Product Review: Roots of Fight Tyson ’88 Hoodie

Roots-Of-Fight-Mike-Tyson

In the last 30 years, there hasn’t been a heavyweight boxer as good as Mike Tyson. Arguably the greatest heavyweight of all-time, the 5-10 Tyson, with just a 71-inch reach, routinely knocked out opponents that were five inches taller and a quarter of his own bodyweight heavier.

After his 38-second knockout win over Lou Savarese in 2000, Tyson uttered potentially the greatest quote in boxing history. “My style is impetuous, my defense is impregnable, and I’m just ferocious.”

And it wasn’t just about his success in the ring. The brand of Mike Tyson has experienced the crossover appeal that no other boxer, outside of Muhammad Ali, can lay claim to.

If you grew up in the ’80s or early ’90s, you spent hours engaging the likes of Soda Popinski and Mr. Sandman in the Nintendo tour de force “Mike Tyson’s Punch-Out.” At his peak, “Kid Dynamite” was one of the most popular athletes in the world and still is to this day, thanks to his one-man show, “The Undisputed Truth.”

Even eight years after his final bout, Tyson’s legacy as a fighter and as a brand are both as impregnable as ever.

Roots of Fight pays tribute to the rich history of martial arts, boxing and MMA, and connects the history with images of iconic fighters like Mike Tyson, Muhammad Ali, Helio Gracie and Bruce Lee in its clothing collection.

And we aren’t talking Affliction, Silver Star or any other weird fighting apparel that gives a nod to the strip mall jiu-jitsu black belt ethos that permeates the modern fight landscape.

Roots of Fight is all substance, no flash and dash. If Affliction is for the twenty-somethings who still haven’t learned humility is where it’s at, Roots of Fight is the quiet man whose presence alone controls the room.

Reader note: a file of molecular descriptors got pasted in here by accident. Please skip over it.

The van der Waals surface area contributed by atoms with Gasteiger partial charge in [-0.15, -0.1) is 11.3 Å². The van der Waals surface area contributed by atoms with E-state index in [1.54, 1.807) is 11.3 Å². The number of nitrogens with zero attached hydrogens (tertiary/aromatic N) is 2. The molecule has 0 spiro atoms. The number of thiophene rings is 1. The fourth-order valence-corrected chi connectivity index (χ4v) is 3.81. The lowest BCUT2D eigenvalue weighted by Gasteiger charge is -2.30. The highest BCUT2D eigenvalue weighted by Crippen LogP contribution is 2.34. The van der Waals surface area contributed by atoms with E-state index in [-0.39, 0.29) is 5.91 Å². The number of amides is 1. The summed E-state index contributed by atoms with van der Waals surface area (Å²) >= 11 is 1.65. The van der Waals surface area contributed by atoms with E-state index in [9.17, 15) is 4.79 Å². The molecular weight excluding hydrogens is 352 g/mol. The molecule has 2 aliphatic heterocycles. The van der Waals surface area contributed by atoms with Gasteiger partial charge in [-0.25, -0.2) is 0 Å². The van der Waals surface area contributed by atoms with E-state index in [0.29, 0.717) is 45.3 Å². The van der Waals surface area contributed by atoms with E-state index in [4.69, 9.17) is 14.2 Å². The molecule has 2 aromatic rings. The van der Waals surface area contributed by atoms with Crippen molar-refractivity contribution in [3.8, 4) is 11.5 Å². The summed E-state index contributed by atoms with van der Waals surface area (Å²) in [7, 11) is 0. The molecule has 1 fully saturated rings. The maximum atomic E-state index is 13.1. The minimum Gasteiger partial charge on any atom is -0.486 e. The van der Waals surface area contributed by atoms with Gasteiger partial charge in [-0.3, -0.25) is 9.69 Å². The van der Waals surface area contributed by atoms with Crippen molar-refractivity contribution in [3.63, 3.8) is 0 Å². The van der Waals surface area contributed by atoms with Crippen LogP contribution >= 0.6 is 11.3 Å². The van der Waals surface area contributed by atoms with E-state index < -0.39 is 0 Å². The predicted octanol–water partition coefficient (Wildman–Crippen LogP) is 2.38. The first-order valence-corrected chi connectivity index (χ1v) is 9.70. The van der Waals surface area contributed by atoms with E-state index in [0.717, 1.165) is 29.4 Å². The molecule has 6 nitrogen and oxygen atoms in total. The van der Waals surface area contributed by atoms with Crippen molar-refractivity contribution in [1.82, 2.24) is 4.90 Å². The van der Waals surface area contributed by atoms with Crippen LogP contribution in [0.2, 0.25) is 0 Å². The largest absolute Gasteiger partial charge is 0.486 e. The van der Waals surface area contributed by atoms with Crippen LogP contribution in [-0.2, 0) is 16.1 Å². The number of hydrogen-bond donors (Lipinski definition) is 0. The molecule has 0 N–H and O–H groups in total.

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R.I.P. Joe Frazier

The great Joe Frazier has passed away at the age of 67 after a battle with cancer. We had the privilege of interviewing Mr. Frazier two years ago. He told us about his epic battles with Muhammad Ali and George Forman and also playfully hinted that he would have beaten Mike Tyson.

Frazier was a class act and he couldn’t have been nicer when we interviewed him. Yet he had to endure years of outrageous taunts from Ali and the bitterness stayed with him for years. But recently that changed according to ESPN:

Frazier, who in his later years would have financial trouble and end up running a gym in his adopted hometown of Philadelphia, took the jabs personally. He felt Ali made fun of him by calling him names and said things that were not true just to get under his skin. Those feelings were only magnified as Ali went from being an icon in the ring to one of the most beloved people in the world.

After a trembling Ali it the Olympic torch in 1996 in Atlanta, Frazier was asked by a reporter what he thought about it.

“They should have thrown him in,” Frazier responded.

He mellowed, though, in recent years, preferring to remember the good from his fights with Ali rather than the bad. Just before the 40th anniversary of his win over Ali earlier this year — a day Frazier celebrated with parties in New York — he said he no longer felt any bitterness toward Ali.

“I forgive him,” Frazier said. “He’s in a bad way.”

Frazier is one of the true boxing legends from its Golden Age and he will be missed.

  

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